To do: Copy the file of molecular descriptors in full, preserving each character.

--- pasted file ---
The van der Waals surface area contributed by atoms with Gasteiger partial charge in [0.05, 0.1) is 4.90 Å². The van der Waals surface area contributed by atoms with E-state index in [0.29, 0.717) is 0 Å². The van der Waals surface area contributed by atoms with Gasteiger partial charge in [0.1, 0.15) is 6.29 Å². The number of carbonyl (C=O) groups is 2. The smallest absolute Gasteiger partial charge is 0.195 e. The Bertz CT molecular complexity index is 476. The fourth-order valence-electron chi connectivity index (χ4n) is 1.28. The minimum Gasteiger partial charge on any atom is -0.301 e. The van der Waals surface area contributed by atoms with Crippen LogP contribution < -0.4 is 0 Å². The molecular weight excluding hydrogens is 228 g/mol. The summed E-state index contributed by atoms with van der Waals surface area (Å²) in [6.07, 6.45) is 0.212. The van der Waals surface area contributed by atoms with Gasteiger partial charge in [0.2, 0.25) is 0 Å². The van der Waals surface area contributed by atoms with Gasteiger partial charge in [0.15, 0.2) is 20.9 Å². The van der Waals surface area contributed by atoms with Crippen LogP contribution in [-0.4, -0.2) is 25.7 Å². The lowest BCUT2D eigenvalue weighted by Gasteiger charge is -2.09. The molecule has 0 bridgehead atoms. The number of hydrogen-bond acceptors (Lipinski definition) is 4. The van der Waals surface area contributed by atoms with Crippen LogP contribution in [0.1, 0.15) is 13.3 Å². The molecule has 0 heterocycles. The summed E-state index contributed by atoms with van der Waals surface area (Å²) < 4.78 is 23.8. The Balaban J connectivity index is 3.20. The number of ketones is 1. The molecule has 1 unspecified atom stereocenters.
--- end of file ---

The van der Waals surface area contributed by atoms with Gasteiger partial charge in [0.05, 0.1) is 4.90 Å². The van der Waals surface area contributed by atoms with E-state index in [0.29, 0.717) is 0 Å². The van der Waals surface area contributed by atoms with Gasteiger partial charge in [0.1, 0.15) is 6.29 Å². The number of carbonyl (C=O) groups is 2. The smallest absolute Gasteiger partial charge is 0.195 e. The Bertz CT molecular complexity index is 476. The fourth-order valence-electron chi connectivity index (χ4n) is 1.28. The minimum Gasteiger partial charge on any atom is -0.301 e. The van der Waals surface area contributed by atoms with Crippen LogP contribution < -0.4 is 0 Å². The molecular weight excluding hydrogens is 228 g/mol. The summed E-state index contributed by atoms with van der Waals surface area (Å²) in [6.07, 6.45) is 0.212. The van der Waals surface area contributed by atoms with Gasteiger partial charge in [0.2, 0.25) is 0 Å². The van der Waals surface area contributed by atoms with Gasteiger partial charge in [0.15, 0.2) is 20.9 Å². The van der Waals surface area contributed by atoms with Crippen LogP contribution in [-0.4, -0.2) is 25.7 Å². The lowest BCUT2D eigenvalue weighted by Gasteiger charge is -2.09. The molecule has 0 bridgehead atoms. The number of hydrogen-bond acceptors (Lipinski definition) is 4. The van der Waals surface area contributed by atoms with Crippen LogP contribution in [0.1, 0.15) is 13.3 Å². The molecule has 0 heterocycles. The summed E-state index contributed by atoms with van der Waals surface area (Å²) < 4.78 is 23.8. The Balaban J connectivity index is 3.20. The number of ketones is 1. The molecule has 1 unspecified atom stereocenters.